Also, as a Stephen King fan, I’ll have you know that he’s actually used adverbs multiple times in one page before, so it’s not to say that his distaste for them is set in stone.
This is the danger that we writers face when trying to better ourselves. We take certain authors’ advice too seriously and we end up stifling our own voice.
I say pick what works for you and dump the rest. And be accepting of other writers’ processes as well. Let them choose the passive voice, or tell instead of show. Or let writers like me use adverbs proudly.
5. You’re worried that your current novel sucks
This is a writing problem that you definitely shouldn’t concern yourself with. Yes, you don’t want to spend months on your manuscript only to realise it’s crap, and it makes sense to ditch the novel at the first sign of trouble, but are your really doing yourself a favour?
Because guess what? You’ll go through this exact phase once you write a few chapters for your new idea, and that’ll keep repeating itself as long as you keep jumping ship.
If you’re halfway through a novel and think that it’s not going to work, don’t give that thought any heed and just carry on. Because the only thing you’ll get out of abandoning your novel is being good at writing first chapters.
As Chuck Wendig says, “Finish your shit.”
I don’t think I’d be able to argue this point as succinctly as he did, so just check out Wendig’s article instead.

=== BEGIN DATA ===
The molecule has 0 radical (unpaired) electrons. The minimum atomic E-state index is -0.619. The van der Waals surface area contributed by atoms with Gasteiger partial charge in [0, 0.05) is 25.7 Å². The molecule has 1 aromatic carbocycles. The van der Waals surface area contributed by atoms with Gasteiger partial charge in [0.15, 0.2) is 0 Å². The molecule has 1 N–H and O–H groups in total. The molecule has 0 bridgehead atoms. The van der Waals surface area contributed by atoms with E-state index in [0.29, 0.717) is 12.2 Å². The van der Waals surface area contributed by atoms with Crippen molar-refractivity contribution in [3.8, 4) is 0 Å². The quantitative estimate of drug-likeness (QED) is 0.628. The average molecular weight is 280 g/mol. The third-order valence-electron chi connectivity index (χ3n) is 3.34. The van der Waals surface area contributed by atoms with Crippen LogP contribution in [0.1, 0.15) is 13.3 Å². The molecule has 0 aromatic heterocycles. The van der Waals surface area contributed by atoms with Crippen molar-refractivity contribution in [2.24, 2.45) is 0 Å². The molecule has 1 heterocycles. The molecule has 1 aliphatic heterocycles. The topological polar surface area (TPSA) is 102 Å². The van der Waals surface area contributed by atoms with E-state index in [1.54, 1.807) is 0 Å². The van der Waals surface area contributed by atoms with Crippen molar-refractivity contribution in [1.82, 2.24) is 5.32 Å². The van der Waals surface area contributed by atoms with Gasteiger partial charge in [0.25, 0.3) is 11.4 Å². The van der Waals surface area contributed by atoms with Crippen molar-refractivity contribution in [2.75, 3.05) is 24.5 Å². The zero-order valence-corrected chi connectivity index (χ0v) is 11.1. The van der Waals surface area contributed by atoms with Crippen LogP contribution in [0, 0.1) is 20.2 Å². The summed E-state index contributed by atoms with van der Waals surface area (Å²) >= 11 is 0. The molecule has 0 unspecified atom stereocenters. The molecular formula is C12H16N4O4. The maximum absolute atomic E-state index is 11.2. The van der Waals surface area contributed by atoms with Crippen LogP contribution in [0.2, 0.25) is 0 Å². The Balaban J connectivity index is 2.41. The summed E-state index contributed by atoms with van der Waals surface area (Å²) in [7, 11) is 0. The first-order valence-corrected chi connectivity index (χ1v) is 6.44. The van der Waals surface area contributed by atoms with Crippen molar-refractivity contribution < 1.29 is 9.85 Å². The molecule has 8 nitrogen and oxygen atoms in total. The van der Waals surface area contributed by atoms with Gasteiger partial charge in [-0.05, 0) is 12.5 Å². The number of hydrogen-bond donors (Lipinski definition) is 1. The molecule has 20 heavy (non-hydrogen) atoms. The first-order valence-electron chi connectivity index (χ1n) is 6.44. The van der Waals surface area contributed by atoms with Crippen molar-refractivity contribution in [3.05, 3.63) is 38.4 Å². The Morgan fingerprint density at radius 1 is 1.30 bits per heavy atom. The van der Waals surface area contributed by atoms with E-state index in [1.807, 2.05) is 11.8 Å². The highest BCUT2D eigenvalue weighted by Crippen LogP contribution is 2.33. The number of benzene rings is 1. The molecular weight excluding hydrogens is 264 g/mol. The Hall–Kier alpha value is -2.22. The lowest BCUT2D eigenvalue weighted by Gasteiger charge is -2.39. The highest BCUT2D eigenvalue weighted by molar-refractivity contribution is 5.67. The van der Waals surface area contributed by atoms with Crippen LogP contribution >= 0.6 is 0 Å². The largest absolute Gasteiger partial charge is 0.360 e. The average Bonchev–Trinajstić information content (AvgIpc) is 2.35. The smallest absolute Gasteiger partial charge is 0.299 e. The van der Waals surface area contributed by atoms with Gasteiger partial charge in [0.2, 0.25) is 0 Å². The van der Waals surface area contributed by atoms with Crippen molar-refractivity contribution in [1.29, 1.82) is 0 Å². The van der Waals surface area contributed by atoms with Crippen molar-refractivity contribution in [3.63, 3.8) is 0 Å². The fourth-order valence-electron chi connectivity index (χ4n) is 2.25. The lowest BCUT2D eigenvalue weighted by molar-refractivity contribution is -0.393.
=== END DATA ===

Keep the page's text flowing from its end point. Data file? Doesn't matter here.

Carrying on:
6. You hesitate to call yourself a writer
For me, the distinction between hobbyist- and professional-writers is very simple.
The former writes just to pass the time, whenever it’s convenient for them, much like how I approach drawing, for example. The latter takes active steps to reaching their writing goals every day.
It doesn’t matter if someone’s been paid for their words or if they’ve cemented their byline in a renowned publication. That’s because I know many people who write for their day job, yet aren’t pursuing their literary dreams.
If you actually work towards your writing goals, then you’re a writer. Don’t let labels define who you are, though.
If you’re still hesitant on calling yourself a writer, then earn your self-confidence by investing in yourself. Spend some time writing every day. Learn as much as you can about the craft. Join a Facebook group.
Whatever it is, don’t get caught up in whether or not you are a writer. Do what a writer does, and everything else will fall in place.
7. You’re waiting for your overnight success
This may seem like a worthy aspiration, but it’s only going to be an obstacle to your progress. As long as you have your sights set on overnight success, you’ll never truly work towards your highest potential.
That’s because writing is a numbers game. It’s embedded into the industry. You’ve gotta put in your 10,000 hours, try to get your 1,000,000 sucky words out of the way. Query your stories. Reach 50,000 words in November, what have you.
Sure, some authors like Mark Manson, Andy Weir, and Paula Hawkins may seem like they’ve struck gold out of nowhere, but it took years—if not decades—before they became overnight successes.
So forget getting lucky. If all else fails, judge yourself by the seeds you sow and not the rewards you reap.
Challenges? More like blessings in disguise.
Despite all this, you’re bound to come up against real writing challenges sooner or later. Maybe you’ll receive your first scathing criticism, or you’ll bleed your savings dry before finishing your first novel.
But those obstacles only serve to make you better, and as long as you don’t fret over these frivolous problems, you’ll be pretty much set to take on any writing challenges that come your way.
Now go out there and make your writing dreams come true.